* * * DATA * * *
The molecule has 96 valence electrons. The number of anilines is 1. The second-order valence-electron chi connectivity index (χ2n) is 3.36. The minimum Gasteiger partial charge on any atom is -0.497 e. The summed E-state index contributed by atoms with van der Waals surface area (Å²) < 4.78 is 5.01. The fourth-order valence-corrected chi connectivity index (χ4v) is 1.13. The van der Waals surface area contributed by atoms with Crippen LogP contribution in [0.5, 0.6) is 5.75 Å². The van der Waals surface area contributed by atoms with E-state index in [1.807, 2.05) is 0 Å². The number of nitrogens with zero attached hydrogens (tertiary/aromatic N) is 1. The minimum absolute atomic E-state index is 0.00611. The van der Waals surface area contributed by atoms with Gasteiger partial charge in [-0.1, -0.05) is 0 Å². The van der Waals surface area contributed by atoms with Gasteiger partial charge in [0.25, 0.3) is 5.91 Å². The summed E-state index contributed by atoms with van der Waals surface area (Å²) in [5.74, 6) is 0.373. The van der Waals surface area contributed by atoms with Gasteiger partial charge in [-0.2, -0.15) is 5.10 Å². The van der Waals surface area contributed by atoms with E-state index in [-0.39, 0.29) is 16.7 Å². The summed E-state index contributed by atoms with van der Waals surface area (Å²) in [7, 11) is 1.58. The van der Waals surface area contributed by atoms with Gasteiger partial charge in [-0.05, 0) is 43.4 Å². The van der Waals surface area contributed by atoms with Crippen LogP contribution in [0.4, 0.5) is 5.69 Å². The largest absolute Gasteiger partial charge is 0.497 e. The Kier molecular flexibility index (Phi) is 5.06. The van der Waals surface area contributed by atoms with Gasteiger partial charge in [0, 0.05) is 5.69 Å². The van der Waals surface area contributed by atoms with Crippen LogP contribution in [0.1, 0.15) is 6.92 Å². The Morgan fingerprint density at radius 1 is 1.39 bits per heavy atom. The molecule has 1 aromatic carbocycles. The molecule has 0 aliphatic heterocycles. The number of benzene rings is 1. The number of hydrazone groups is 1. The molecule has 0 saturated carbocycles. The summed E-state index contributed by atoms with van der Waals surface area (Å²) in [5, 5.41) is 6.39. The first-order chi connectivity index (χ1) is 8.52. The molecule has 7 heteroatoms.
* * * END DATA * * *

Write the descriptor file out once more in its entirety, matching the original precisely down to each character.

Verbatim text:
The molecule has 96 valence electrons. The number of anilines is 1. The second-order valence-electron chi connectivity index (χ2n) is 3.36. The minimum Gasteiger partial charge on any atom is -0.497 e. The summed E-state index contributed by atoms with van der Waals surface area (Å²) < 4.78 is 5.01. The fourth-order valence-corrected chi connectivity index (χ4v) is 1.13. The van der Waals surface area contributed by atoms with Crippen LogP contribution in [0.5, 0.6) is 5.75 Å². The van der Waals surface area contributed by atoms with E-state index in [1.807, 2.05) is 0 Å². The number of nitrogens with zero attached hydrogens (tertiary/aromatic N) is 1. The minimum absolute atomic E-state index is 0.00611. The van der Waals surface area contributed by atoms with Gasteiger partial charge in [-0.1, -0.05) is 0 Å². The van der Waals surface area contributed by atoms with Gasteiger partial charge in [0.25, 0.3) is 5.91 Å². The summed E-state index contributed by atoms with van der Waals surface area (Å²) in [5.74, 6) is 0.373. The van der Waals surface area contributed by atoms with Gasteiger partial charge in [-0.2, -0.15) is 5.10 Å². The van der Waals surface area contributed by atoms with E-state index in [-0.39, 0.29) is 16.7 Å². The summed E-state index contributed by atoms with van der Waals surface area (Å²) in [7, 11) is 1.58. The van der Waals surface area contributed by atoms with Gasteiger partial charge in [-0.05, 0) is 43.4 Å². The van der Waals surface area contributed by atoms with Crippen LogP contribution in [0.4, 0.5) is 5.69 Å². The largest absolute Gasteiger partial charge is 0.497 e. The Kier molecular flexibility index (Phi) is 5.06. The van der Waals surface area contributed by atoms with Gasteiger partial charge in [0, 0.05) is 5.69 Å². The van der Waals surface area contributed by atoms with Crippen LogP contribution in [0.1, 0.15) is 6.92 Å². The Morgan fingerprint density at radius 1 is 1.39 bits per heavy atom. The molecule has 1 aromatic carbocycles. The molecule has 0 aliphatic heterocycles. The number of benzene rings is 1. The number of hydrazone groups is 1. The molecule has 0 saturated carbocycles. The summed E-state index contributed by atoms with van der Waals surface area (Å²) in [5, 5.41) is 6.39. The first-order chi connectivity index (χ1) is 8.52. The molecule has 7 heteroatoms.